We’ve all seen them: Scenes depicting chaos, panic, and hysteria following the detection of alien life. Buildings crumble, fires rage, riots break out, societies collapse. If that’s how Earthlings are going to deal with the news that there’s life beyond on Earth, why risk looking for it?
Well, maybe it won’t be so bad after all. When humans do find evidence of alien life, “we will take it rather well,” according to recent results presented today at the American Association for the Advancement of Science annual meeting in Austin, Texas.
“Of course, I would also predict that if a hostile armada showed up near Jupiter, we wouldn’t be happy,” study author Michael Varnum of Arizona State University said today during a press briefing at the AAAS meeting.
Looking at a mix of news headlines and survey responses, Varnum and his colleagues found that people’s reactions to detections of alien life, both hypothetically and to the famously false announcement of microbial fossils from Mars, are generally quite positive.
“To be honest, I wasn't at all sure what we would find,” Varnum tells National Geographic. “It is worth noting that in fiction, often the discovery of extraterrestrial life is portrayed as having negative societal or psychological consequences.”
But others are skeptical that the results, published in Frontiers in Psychology, fully reflect reality, citing its overall focus on microbial life as well as a non-representative pool of respondents.
“I think the fact that the (slim) majority of folks seem ‘down’ with the idea of microbes on Mars or elsewhere is hardly surprising,” says Seth Shostak of the SETI Institute. “Grey guys are quite different, and the really interesting studies are those that try to gauge the reaction to a SETI detection, or even more dramatic, discovery of alien hardware.”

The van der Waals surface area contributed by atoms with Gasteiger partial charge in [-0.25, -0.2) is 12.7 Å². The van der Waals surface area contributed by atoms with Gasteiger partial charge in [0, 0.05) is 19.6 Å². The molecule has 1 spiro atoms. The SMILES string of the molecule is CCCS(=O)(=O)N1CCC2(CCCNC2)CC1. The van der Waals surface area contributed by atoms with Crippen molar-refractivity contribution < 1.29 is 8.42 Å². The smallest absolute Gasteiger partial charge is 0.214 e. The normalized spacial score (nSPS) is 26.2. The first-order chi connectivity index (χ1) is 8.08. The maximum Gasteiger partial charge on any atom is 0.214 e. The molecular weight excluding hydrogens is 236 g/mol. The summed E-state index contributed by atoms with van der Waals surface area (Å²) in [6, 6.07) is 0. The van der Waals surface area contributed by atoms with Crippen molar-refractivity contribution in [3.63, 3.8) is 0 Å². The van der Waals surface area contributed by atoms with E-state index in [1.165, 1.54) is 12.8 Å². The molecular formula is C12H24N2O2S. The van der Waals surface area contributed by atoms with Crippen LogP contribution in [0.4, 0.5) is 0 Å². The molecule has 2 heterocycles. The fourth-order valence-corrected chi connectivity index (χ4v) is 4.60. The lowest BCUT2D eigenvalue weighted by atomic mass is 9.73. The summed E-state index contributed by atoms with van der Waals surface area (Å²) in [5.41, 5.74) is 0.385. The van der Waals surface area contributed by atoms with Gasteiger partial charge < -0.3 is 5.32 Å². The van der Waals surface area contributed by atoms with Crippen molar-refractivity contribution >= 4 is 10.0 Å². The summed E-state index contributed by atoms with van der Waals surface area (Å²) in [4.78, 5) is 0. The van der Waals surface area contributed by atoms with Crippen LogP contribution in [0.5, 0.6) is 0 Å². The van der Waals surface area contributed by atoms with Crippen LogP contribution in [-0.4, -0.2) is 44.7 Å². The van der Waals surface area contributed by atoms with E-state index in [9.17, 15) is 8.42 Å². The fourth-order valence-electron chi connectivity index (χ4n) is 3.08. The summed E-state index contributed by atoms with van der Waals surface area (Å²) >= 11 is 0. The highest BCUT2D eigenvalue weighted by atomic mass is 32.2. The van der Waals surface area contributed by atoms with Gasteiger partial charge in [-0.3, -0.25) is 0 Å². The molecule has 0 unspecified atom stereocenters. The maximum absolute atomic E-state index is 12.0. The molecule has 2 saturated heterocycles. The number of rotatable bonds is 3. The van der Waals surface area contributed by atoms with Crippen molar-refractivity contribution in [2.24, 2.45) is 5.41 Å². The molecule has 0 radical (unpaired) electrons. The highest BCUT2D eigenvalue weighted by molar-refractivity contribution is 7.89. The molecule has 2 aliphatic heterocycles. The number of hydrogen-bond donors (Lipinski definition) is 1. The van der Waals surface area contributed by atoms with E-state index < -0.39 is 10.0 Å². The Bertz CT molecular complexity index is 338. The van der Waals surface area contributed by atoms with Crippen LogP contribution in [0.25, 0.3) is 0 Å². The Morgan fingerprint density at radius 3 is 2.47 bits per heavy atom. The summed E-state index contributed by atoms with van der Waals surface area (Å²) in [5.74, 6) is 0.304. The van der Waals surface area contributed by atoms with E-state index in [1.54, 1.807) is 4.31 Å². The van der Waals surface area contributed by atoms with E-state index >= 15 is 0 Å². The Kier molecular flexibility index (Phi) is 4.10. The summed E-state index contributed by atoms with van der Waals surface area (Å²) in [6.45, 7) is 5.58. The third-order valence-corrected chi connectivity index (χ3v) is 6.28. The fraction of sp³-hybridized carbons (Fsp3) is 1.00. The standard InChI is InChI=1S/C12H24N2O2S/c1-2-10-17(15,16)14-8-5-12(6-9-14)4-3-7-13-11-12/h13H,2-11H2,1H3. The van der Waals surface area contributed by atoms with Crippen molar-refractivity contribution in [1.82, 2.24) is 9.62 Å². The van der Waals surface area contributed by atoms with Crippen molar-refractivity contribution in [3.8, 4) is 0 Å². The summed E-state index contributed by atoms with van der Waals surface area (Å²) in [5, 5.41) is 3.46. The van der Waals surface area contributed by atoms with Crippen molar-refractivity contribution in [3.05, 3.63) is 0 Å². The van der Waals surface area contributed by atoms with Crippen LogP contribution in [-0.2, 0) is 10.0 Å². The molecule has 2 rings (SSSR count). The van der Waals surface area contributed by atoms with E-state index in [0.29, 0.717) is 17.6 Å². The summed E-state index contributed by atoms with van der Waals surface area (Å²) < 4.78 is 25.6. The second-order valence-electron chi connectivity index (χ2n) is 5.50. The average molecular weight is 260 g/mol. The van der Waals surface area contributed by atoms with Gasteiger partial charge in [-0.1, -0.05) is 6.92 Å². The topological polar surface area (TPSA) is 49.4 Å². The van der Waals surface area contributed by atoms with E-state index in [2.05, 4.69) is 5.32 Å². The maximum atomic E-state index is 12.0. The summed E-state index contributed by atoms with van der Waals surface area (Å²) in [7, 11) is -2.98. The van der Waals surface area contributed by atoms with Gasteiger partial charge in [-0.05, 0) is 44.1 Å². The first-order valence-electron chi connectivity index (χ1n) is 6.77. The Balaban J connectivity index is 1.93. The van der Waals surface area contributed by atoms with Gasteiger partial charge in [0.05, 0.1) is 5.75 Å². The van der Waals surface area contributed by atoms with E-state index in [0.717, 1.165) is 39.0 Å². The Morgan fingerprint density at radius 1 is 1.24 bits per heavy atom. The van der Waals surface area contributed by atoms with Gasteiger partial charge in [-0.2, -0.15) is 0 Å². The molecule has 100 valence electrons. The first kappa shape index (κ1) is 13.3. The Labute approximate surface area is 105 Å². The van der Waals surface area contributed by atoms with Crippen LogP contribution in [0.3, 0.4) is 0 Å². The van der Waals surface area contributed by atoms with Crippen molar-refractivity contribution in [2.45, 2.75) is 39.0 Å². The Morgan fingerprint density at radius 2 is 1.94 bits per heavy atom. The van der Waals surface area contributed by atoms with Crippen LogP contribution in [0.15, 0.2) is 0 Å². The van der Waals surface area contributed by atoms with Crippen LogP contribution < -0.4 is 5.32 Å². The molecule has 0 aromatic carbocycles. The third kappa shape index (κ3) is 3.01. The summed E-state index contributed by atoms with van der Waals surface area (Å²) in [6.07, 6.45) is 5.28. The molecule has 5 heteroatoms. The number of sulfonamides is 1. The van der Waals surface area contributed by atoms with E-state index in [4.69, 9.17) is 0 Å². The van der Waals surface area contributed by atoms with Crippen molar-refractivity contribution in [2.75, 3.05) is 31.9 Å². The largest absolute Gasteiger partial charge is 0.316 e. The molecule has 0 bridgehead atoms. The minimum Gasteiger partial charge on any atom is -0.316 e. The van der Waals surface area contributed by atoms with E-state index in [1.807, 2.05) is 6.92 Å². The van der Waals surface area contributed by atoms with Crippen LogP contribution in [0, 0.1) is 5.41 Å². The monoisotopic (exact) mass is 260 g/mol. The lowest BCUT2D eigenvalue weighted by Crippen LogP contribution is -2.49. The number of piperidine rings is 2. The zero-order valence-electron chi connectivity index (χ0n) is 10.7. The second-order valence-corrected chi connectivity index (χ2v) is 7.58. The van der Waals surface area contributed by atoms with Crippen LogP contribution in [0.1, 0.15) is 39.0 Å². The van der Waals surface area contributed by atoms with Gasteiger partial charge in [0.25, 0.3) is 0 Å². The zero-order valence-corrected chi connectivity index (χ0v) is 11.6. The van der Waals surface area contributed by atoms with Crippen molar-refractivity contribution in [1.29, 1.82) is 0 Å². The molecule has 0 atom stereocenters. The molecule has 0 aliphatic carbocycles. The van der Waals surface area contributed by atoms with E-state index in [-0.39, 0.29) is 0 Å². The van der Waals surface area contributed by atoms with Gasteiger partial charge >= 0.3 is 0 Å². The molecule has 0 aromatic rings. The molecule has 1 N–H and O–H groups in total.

Rejoice, or Riot?
Varnum and his colleagues started by running a variety of relevant news stories through a language-analysis program and asking whether the words in those stories reflected emotions that were more positive (e.g., “happy,” “nice,” “good”) or more negative (e.g., “worried,” “nervous,” “annoyed”).
The stories the team chose covered the 1967 discovery of pulsars, strange dead stars that were initially hypothesized to be signals from intelligent extraterrestrials; the famous Wow! signal detected by SETI researchers in 1977; the 1996 “discovery” of fossilized microbes in the Martian meteorite ALH 84001; the strange behavior of Tabby’s star, which in 2015 was suggested to be the work of orbiting alien megastructures (now we know it’s just dust); and the 2017 discovery of multiple Earth-size exoplanets in the habitable zone of a star.
In these cases, the words used were more positive than negative, the team says, no matter whether the subject was microbial or technological alien life. Additional work also being presented at the AAAS meeting looked at news stories reporting that the interstellar asteroid Oumuamua could be an alien spaceship—and the findings are the same.
Next, the team asked Amazon Mechanical Turk users to predict their own reactions to the discovery of microbial alien life, and then offer an opinion on whether their response would be roughly in line with humanity’s in general. More than 500 respondents wrote down their anticipated reactions, which were analyzed in the same way as the news stories.
“I would be so interested in this. I would find all the info online I could find. I would keep up with it until I saw pictures of the life. Then, I'd probably lose interest," one person wrote.
As before, the respondents used more words indicating positive emotions, both for themselves and for humanity as a whole.
Lastly, the team asked a different set of approximately 500 Amazon Mechanical Turk users to read two stories in The New York Times and write down their reactions. One group read a story announcing the (now known to be wrong) 1996 finding of fossilized Martian microbes in a meteorite recovered from Antarctica, and the other read a 2010 story described the creation of synthetic life forms on Earth. As before, their responses were scored for positive or negative words, and as before, the responses were more positive than negative -- especially when it came to the alien microbes.